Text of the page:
Show review – The Architects – Neon Trees – My Chemical Romance


Show Review – The Architects, Neon Trees and My Chemical Romance

The Ford Center – Vancouver BC Canada, April 2 2011

by Jade Sperry

JadedPhotography

MCR take the stage at the Ford Center. Photo by Jade Sperry.

Last night’s show was probably amazing to most of the teenagers that were there.  I witnessed hysteria, crying and screaming from some of the most rabid and loyal fans to a band that I’ve ever seen, and I remember that from the Projekt Rev tour from 2007 – although it’s toned down a lot more since then.

The Architects were up first to warm up the crowd which they did well.  They had some good energy, good stage presence and they seemed to really dig the crowd.  In fact all 3 bands were really into the crowd, saying  “Vancouver, you are a good looking crowd” .  Their songs were performed very well and they left the stage after a 30 minute set.

Neon Trees took the stage and just went head first into their set like ducks to water.  This is a really good band.  The drummer, Elaine Bradley, really impressed the hell out of me with how well she kept the timing of the songs live.  I could only stand and stare in awe quite frankly.  Tyler Glen really has a great stage presence and was born to be a frontman.  He reminded this writer of Jared Leto from 30 Seconds To Mars in his showmanship, drama and style onstage.  If you get a chance to see this band live, I highly recommend that you do.  You will not be disappointed.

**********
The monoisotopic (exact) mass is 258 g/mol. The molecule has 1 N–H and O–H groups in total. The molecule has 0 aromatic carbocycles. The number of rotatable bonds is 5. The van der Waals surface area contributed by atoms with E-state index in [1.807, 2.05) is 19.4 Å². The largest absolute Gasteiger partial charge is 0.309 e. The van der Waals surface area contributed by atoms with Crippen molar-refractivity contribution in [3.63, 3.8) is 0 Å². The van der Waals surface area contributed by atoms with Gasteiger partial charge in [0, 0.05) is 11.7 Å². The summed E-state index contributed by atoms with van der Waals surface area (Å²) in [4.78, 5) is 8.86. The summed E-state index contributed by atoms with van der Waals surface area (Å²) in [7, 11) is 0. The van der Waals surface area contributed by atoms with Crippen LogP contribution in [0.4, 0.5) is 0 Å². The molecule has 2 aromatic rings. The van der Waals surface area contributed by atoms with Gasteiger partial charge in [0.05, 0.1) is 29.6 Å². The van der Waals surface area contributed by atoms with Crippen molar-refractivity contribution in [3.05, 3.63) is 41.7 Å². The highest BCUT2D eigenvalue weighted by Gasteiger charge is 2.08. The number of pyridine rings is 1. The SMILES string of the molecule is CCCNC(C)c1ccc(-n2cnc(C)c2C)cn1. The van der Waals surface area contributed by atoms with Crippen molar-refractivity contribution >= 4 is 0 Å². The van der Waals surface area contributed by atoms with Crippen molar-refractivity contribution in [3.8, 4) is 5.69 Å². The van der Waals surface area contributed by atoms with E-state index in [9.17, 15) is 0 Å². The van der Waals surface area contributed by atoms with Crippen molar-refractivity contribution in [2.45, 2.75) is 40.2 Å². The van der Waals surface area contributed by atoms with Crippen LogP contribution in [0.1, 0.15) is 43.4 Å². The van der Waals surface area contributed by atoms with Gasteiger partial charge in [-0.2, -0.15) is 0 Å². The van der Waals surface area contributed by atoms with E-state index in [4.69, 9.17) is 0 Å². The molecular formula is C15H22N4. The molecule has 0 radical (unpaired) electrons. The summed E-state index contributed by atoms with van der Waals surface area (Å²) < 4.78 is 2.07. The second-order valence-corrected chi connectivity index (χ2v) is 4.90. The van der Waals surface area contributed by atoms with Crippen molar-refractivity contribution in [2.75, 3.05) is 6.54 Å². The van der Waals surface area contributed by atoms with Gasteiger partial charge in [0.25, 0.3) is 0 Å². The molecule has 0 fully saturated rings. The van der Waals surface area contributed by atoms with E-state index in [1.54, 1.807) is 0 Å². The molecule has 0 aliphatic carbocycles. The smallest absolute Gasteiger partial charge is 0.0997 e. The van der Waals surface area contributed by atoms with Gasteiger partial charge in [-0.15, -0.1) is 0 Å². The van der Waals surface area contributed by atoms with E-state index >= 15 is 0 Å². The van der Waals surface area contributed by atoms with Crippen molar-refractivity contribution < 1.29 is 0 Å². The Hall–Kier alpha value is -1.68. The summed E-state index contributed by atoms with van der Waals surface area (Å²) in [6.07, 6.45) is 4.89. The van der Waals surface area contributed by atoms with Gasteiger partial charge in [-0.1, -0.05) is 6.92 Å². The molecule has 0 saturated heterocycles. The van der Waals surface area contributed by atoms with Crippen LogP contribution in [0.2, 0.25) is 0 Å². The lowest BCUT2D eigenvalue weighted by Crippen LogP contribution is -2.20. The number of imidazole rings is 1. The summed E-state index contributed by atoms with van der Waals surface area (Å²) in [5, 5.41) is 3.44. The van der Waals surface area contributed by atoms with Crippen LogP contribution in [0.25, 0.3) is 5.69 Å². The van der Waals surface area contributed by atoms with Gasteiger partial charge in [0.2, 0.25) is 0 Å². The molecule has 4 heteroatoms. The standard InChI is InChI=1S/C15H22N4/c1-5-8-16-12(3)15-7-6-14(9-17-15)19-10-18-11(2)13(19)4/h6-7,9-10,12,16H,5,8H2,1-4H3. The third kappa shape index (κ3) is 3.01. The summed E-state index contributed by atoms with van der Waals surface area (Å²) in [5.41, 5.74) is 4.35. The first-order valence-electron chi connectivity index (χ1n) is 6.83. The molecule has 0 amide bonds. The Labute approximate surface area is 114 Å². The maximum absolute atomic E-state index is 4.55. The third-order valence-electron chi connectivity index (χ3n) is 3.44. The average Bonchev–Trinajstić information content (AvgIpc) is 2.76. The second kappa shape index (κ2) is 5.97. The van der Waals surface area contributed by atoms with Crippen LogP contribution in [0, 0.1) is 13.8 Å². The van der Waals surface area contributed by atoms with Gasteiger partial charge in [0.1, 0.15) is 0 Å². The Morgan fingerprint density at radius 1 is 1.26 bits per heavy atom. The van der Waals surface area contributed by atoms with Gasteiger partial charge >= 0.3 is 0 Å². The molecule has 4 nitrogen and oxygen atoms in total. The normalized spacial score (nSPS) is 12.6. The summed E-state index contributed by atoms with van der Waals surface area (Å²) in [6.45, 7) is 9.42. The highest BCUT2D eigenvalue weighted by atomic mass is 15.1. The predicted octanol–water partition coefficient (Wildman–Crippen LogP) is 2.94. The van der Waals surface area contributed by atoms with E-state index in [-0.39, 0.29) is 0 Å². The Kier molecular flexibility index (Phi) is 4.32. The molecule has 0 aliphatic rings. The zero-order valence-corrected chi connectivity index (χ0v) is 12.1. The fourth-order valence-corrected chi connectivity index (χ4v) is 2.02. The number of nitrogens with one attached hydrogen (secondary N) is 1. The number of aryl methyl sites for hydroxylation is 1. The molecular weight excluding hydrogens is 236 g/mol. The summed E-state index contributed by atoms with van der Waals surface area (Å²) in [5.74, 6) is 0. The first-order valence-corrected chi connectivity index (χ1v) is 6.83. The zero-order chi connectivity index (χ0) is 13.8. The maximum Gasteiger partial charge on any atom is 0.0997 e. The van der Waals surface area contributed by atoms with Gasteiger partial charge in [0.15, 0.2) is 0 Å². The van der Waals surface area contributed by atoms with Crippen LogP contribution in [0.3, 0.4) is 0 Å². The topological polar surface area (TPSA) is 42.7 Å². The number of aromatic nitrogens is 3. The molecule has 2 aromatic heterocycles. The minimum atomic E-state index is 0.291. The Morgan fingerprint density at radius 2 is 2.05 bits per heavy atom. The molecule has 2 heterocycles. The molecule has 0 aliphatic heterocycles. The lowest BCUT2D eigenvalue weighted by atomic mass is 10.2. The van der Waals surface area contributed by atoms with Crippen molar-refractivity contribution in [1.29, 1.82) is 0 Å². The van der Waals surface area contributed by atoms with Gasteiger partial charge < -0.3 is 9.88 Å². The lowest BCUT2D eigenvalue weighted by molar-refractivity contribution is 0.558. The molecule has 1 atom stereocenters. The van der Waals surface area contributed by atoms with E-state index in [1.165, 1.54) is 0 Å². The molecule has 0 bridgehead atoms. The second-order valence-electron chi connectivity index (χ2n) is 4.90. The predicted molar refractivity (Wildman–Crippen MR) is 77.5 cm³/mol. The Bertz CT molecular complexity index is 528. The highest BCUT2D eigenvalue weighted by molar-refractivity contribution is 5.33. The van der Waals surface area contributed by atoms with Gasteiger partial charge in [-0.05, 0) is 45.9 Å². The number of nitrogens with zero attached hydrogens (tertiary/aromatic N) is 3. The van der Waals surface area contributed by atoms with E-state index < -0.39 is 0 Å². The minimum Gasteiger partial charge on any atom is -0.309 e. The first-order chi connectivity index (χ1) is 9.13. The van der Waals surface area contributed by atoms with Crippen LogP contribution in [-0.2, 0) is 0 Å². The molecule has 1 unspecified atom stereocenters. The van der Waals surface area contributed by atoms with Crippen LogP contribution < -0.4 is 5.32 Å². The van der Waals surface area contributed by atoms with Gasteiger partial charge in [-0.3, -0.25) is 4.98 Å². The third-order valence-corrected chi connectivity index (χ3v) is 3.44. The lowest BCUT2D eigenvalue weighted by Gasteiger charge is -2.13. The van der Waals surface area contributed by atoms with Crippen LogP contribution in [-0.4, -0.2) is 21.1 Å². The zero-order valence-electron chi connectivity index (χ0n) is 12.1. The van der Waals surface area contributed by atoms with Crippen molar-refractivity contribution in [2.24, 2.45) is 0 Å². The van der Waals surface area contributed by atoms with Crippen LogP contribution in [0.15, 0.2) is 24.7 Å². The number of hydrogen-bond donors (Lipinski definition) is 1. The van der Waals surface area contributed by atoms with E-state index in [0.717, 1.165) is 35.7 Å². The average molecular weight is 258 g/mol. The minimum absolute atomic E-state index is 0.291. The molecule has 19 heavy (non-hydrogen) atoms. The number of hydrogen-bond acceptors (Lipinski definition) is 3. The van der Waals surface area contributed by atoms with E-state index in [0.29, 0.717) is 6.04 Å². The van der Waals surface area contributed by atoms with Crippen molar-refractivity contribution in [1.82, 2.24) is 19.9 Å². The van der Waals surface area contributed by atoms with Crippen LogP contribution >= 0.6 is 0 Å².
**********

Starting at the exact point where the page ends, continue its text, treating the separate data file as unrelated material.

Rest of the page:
Gerard Way marching across the stage. Photo by Jade Sperry.

And finally, at 940pm PST, MCR took the stage and began the night with “NaNaNaNa” to which every single teenager went absolutely insane.  One thing I should say is that there were also some older folks in the audience (50+) that were there either with friends or their kids.  That was really cool to see.  And the audience for the most part was well behaved even in the midst of their hysteria that MCR were really on the stage in front of them.  Gerard Way gave this show a lot of emotion, sweat and energy to the kids in the crowd, thanked all of us for having the patience to wait for the new record and generally seemed to really CARE about the audience which not a lot of mainstream big acts do.  Frank Iero and Ray Toro really got into the show with the way they played their guitars, and Mikey Way was all cool and hip with his bass playing.  They did a lot of tunes for this show, new and old, and all of them were performed at a high level of energy and done very well.  I also liked the stage setup for this tour because it’s stripped down and looks bare.  The lighting was well done and chaotic which added an  apocalyptic feel to the whole show.  And the V shaped lights behind the drummer were awesome.  Just a note:  there are a lot of strobe lights for this show so if that bothers you, be warned.  There were a few teens next to me that had to leave because of that factor.